Bulleting “The Organized Mind”—Vinyl Record Care (Redux)

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Welcome back to my multi-part blog series wherein I will briefly discuss bullet points taken from Daniel Levitin’s 2014 book entitled The Organized Mind—Thinking Straight in the Age of Information Overload. In this installment we will look at a topic I have looked at in the past: The Care and Feeding of Vinyl Records. When I wrote The Care and Feeding of Vinyl Records back in August of 2013, I thought to myself, “This blog series is a stretch, it’s out there … what possible significance could an old vinyl record collection have?” Even though I had some hesitation I still felt that the passing of vinyl record collections in favor of digital MP3 music files was significant. Well, it turns out that I am not alone in this opinion. In his book The Organized Mind, social psychologist Daniel Levitin makes the same connection. As an example, Levitin observes, “Because record albums had to be purchased one by one [by traveling to a music store], because they were relatively expensive and took up space, music lovers compiled such libraries deliberately, with thought and planning [and care].” Simply, record collections were deliberate, required effort, and said something about the person doing the collecting. According to Levitin’s research, being deliberate, effortful, selective, and discerning form a set of integrated processes that help to organize the mind and the various brain centers that give rise to mind.

As I wrote about earlier, record collections take up actual space. My record collection takes up about six feet of shelf space. And records do require care. If you mistreat a vinyl album your listening experience will be diminished by a never-ending parade of skips, pops, scratch noises, and hisses. MP3 files do not exist in the so-called real world and do not require any care. Sure, MP3 files can be erased, however, with the advent of cloud services this possibility is greatly reduced. “[A] thing that has been lost with digitization and free information is an appreciation for the objects in a collection,” writes Levitin. He continues thus: “A person’s music library was once, not so long ago, a collection to admire, possibly envy, and a way to learn something about its owner.” With music streaming services like Spotify, Pandora, and Apple’s new Apple Music, all of the “work” of acquiring and maintaining a music collection has been removed. But as Levitin makes clear, this “work”—being deliberate, effortful, selective, discerning, and caring—serves to organize the mind, to integrate the various brain centers. It is also the work that helps us to develop our Executive Function skills. This is why psychologists (like Levitin) and social critics (like Nicholas Carr) are sounding the alarm: The Internet in specific and the digital world in general are turning our brains into proverbial ninety eight pound weaklings who get very little cognitive exercise.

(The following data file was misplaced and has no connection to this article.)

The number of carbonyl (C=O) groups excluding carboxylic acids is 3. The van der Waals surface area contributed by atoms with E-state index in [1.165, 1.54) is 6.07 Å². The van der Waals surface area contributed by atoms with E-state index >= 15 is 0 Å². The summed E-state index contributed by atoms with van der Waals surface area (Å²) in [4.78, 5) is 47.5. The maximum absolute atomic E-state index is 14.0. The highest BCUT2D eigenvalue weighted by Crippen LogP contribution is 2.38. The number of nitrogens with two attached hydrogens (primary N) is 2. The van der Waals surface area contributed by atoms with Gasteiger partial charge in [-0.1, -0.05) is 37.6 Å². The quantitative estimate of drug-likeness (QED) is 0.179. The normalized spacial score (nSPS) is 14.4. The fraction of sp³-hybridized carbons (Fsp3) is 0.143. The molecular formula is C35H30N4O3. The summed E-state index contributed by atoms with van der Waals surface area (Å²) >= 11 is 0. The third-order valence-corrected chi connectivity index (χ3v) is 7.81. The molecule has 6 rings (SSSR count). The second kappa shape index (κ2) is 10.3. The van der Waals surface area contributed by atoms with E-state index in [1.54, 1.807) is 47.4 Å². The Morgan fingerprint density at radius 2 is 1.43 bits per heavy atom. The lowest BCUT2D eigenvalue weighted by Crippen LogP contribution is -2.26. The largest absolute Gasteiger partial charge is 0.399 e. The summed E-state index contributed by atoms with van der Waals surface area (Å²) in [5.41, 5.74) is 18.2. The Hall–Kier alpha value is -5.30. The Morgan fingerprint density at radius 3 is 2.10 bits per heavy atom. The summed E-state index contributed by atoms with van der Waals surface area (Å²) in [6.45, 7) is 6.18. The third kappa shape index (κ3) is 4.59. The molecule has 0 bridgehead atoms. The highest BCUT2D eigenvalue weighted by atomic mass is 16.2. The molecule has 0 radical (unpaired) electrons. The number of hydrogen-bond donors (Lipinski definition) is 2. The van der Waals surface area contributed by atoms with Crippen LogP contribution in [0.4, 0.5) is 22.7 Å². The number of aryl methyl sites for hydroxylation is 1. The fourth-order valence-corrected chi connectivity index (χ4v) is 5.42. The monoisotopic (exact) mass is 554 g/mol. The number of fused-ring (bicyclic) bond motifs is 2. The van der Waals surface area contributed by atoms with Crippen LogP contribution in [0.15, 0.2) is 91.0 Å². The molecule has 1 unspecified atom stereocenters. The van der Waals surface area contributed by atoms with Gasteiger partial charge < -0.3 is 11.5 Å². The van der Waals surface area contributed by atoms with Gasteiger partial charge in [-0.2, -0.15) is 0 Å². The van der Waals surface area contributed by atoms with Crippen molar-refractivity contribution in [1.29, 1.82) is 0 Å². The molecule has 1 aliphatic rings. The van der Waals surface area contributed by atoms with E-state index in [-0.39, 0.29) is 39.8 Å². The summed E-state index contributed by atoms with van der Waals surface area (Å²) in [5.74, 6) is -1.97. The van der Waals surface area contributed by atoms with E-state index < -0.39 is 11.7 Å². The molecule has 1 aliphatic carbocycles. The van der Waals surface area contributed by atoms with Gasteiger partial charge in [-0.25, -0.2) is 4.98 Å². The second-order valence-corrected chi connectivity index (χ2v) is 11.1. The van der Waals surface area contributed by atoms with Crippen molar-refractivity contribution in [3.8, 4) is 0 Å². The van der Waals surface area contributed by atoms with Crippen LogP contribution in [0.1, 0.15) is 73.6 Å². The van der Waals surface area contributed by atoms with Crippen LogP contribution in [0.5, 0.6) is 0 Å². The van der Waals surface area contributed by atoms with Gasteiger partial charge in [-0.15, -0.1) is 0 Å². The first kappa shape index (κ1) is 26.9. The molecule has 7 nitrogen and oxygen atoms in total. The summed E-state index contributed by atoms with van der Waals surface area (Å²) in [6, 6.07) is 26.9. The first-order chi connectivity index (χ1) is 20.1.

Levitin makes a strong case for returning to the days of gathering together actual objects to form a collection (the way museums still do). Here’s how Levitin describes the days of personal record collections:

We educated ourselves about musical artists so that we could become more careful consumers. The costs of making a mistake encouraged us to think carefully before adding a clunker to the collection. High School and college students would look at a new friend’s record collection and wander through it, allowing themselves a glimpse of their new friend’s musical tastes and the musical paths that he or she presumably crossed to acquire this particular collection of music.